I know, I know. I said pictures. They’re coming, I promise. Until they arrive, would you care to be amused by a blog post about…my butt?
Ha! Gill and my dad just said, “Katie!” at the same time!
But, seriously, I want to talk to you about my butt. And my stomach, thighs, upper arms and chin. This is, in short, a blog post about my body. Just go with me, people. Have I ever steered you wrong? Except for that one time?
The folks who saw me at nine months’ pregnant know that I did not gain the recommended 20-35 pounds. Well, okay, I did gain that weight plus the recommended weight of two other pregnant women. Somewhere out there merrily dance two bitches who didn’t have to lose anything after they had their babies. Life’s not fair.
Anyway, I gained a bunch of weight. I could get all dark on you about body image and my past struggles with weight, but I’ll spare you and myself the trip down memory lane. The important part is that I lost thirty pounds seven years ago and managed to keep it all off until August 2007, when I got pregnant with Evie. So, for five years. How’d I do it? I’ll tell you: counting and weighing and measuring and obsessing and starving and walking and walking and walking and walking. But I looked good, y’all.
However, when I got pregnant, all that went out the window. For whatever reason, I felt unleashed, unbridled and free to eat whatever the hell I wanted. So I did. I ate a lot. And I gained a lot of weight. But no one at my doctor’s office said anything to me. I gained eight pounds in three weeks and no one said anything. That’s 28,000 extra calories I ate, folks. Not a peep.
So, in the face of their silence, I rubbed my hands together, giggled malicously and secretly thought what any rational person suffering from a slight problem with compulsion and impulse control would secretly think: Holy crap, I’m getting away with it!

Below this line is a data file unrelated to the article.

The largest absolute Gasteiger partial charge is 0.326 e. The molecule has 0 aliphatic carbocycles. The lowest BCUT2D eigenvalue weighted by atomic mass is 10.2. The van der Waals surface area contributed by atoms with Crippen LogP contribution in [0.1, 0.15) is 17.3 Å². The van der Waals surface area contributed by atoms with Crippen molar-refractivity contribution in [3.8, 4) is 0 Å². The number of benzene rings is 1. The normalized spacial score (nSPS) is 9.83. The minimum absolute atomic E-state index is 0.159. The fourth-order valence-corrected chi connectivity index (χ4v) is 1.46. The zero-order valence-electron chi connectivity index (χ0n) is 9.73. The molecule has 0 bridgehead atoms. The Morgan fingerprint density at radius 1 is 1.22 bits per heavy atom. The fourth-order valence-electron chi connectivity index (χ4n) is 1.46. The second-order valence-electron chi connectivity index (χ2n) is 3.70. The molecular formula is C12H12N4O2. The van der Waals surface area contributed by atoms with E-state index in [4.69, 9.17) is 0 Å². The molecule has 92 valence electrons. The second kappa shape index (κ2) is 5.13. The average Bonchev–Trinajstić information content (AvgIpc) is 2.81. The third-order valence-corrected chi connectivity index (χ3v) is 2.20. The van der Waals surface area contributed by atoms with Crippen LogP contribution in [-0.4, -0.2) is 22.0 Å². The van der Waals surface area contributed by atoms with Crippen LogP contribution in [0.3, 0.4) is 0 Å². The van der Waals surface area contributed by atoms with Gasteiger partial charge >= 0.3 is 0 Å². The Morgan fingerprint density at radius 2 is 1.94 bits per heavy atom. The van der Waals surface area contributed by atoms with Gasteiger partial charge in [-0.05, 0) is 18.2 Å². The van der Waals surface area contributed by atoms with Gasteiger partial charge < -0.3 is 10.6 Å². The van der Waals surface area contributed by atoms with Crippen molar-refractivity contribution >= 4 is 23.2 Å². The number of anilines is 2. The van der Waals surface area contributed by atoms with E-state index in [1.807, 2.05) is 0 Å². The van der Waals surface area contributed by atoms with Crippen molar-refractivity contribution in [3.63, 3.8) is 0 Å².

I am forever indebted to my favorite midwife, Lucie, for several reasons. The most important of these reasons is that she looked me straight in the eye at my eight-month appointment and said, “Katie, you have gained too much weight. Stop or you’ll regret it.”
And I do regret it. I wish I had taken better care of myself during my pregnancy. I wish I had eaten healthier food, exercised and gained much less poundage. Perhaps there would be more pictures of me pregnant if I had. That is, I would have allowed more pictures to be taken. If I ever find myself pregnant again, I will eat better and exercise. I will gain the weight recommended for one pregnant woman.
As of today, I am down to losing the same thirty pounds I lost in 2002. And they’re coming off, slowly but surely. Actually, after much reflection, I’ve realized that they’re not the same thirty pounds I lost years ago. These thirty pounds are very different. Lemme ‘splain.
I used to hate my body with the white-hot intensity of a thousand suns. I hated the way it was shaped, its proportions, the way it looked in a bathing suit. I remember looking at it in mirrors and scowling. I remember stepping on scales and crying. I remember watching other women and wanting her chest and her chin and her butt. My body was separate from me — something not to be trusted, to be conquered, to be changed.
I was so silly.
I feel very differently about my body today, after having Evie. I still want to get back to my fightin’ weight, though, because 1) I like the way I look best at that weight and 2) most of the clothes I own fit me at that weight. But I feel much more affection for my reflection these days. I like the shape of it. I like that it shifted and stretched and grew a beautiful baby girl. It feels more like a woman’s body now and less like a girl’s. I look at my, um, ample posterior and cellulite now and don’t get that tight, hateful feeling anymore. I feel patience and fondness and, dare I say it, contentment. Finally, after all these years, I am comfortable in my own skin.
All of this makes me think about my daughter. I fear for Evie and what she’ll be exposed to as she grows up. I can’t protect her from all the television and magazines and scary-skinny actresses and advertisements that sexualize rice, for Pete’s sake.
I’m tasked with teaching my daughter that the scale is not an altar and that a brownie, in and of itself, is not evil. I want her to know that being thin does not make her “good” and being overweight does not make her “bad”. That her worth cannot be measured in numbers. I want her to know that she’s the same smart, funny, strong, beautiful woman whether she’s a size 6 or not.
And so am I.